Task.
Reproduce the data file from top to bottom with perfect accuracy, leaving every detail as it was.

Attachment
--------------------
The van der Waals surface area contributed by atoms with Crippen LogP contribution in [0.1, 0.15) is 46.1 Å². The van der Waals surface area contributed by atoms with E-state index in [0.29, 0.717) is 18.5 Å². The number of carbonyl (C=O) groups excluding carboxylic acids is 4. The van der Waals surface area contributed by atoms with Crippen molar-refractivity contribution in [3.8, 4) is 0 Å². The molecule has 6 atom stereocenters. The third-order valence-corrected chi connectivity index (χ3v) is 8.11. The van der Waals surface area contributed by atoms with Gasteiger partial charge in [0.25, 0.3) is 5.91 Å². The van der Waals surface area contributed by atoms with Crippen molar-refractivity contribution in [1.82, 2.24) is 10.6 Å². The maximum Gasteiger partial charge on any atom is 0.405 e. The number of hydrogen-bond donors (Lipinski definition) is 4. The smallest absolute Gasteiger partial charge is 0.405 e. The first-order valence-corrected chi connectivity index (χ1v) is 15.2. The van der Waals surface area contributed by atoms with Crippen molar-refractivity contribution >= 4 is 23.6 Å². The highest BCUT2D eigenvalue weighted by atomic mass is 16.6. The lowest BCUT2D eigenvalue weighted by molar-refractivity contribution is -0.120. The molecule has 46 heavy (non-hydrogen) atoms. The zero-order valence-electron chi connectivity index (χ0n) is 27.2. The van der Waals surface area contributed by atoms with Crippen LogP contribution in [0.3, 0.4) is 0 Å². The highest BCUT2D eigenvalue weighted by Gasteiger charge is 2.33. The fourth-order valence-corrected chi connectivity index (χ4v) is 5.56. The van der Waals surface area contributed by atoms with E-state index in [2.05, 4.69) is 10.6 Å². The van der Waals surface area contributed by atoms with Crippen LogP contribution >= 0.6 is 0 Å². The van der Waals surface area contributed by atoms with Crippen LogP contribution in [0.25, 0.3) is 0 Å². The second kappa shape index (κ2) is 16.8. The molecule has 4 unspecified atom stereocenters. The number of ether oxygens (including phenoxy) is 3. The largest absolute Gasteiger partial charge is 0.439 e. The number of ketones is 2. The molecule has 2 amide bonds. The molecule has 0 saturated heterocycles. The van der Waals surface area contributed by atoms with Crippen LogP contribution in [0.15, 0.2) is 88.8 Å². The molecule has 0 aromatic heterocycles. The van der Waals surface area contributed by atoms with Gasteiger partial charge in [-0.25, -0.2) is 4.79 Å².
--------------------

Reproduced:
The van der Waals surface area contributed by atoms with Crippen LogP contribution in [0.1, 0.15) is 46.1 Å². The van der Waals surface area contributed by atoms with E-state index in [0.29, 0.717) is 18.5 Å². The number of carbonyl (C=O) groups excluding carboxylic acids is 4. The van der Waals surface area contributed by atoms with Crippen molar-refractivity contribution in [3.8, 4) is 0 Å². The molecule has 6 atom stereocenters. The third-order valence-corrected chi connectivity index (χ3v) is 8.11. The van der Waals surface area contributed by atoms with Gasteiger partial charge in [0.25, 0.3) is 5.91 Å². The van der Waals surface area contributed by atoms with Crippen molar-refractivity contribution in [1.82, 2.24) is 10.6 Å². The maximum Gasteiger partial charge on any atom is 0.405 e. The number of hydrogen-bond donors (Lipinski definition) is 4. The smallest absolute Gasteiger partial charge is 0.405 e. The first-order valence-corrected chi connectivity index (χ1v) is 15.2. The van der Waals surface area contributed by atoms with Crippen molar-refractivity contribution >= 4 is 23.6 Å². The highest BCUT2D eigenvalue weighted by atomic mass is 16.6. The lowest BCUT2D eigenvalue weighted by molar-refractivity contribution is -0.120. The molecule has 46 heavy (non-hydrogen) atoms. The zero-order valence-electron chi connectivity index (χ0n) is 27.2. The van der Waals surface area contributed by atoms with Crippen LogP contribution in [0.3, 0.4) is 0 Å². The highest BCUT2D eigenvalue weighted by Gasteiger charge is 2.33. The fourth-order valence-corrected chi connectivity index (χ4v) is 5.56. The van der Waals surface area contributed by atoms with E-state index in [2.05, 4.69) is 10.6 Å². The van der Waals surface area contributed by atoms with Crippen LogP contribution >= 0.6 is 0 Å². The van der Waals surface area contributed by atoms with Crippen LogP contribution in [0.25, 0.3) is 0 Å². The second kappa shape index (κ2) is 16.8. The molecule has 4 unspecified atom stereocenters. The number of ether oxygens (including phenoxy) is 3. The largest absolute Gasteiger partial charge is 0.439 e. The number of ketones is 2. The molecule has 2 amide bonds. The molecule has 0 saturated heterocycles. The van der Waals surface area contributed by atoms with Crippen LogP contribution in [0.15, 0.2) is 88.8 Å². The molecule has 0 aromatic heterocycles. The van der Waals surface area contributed by atoms with Gasteiger partial charge in [-0.25, -0.2) is 4.79 Å².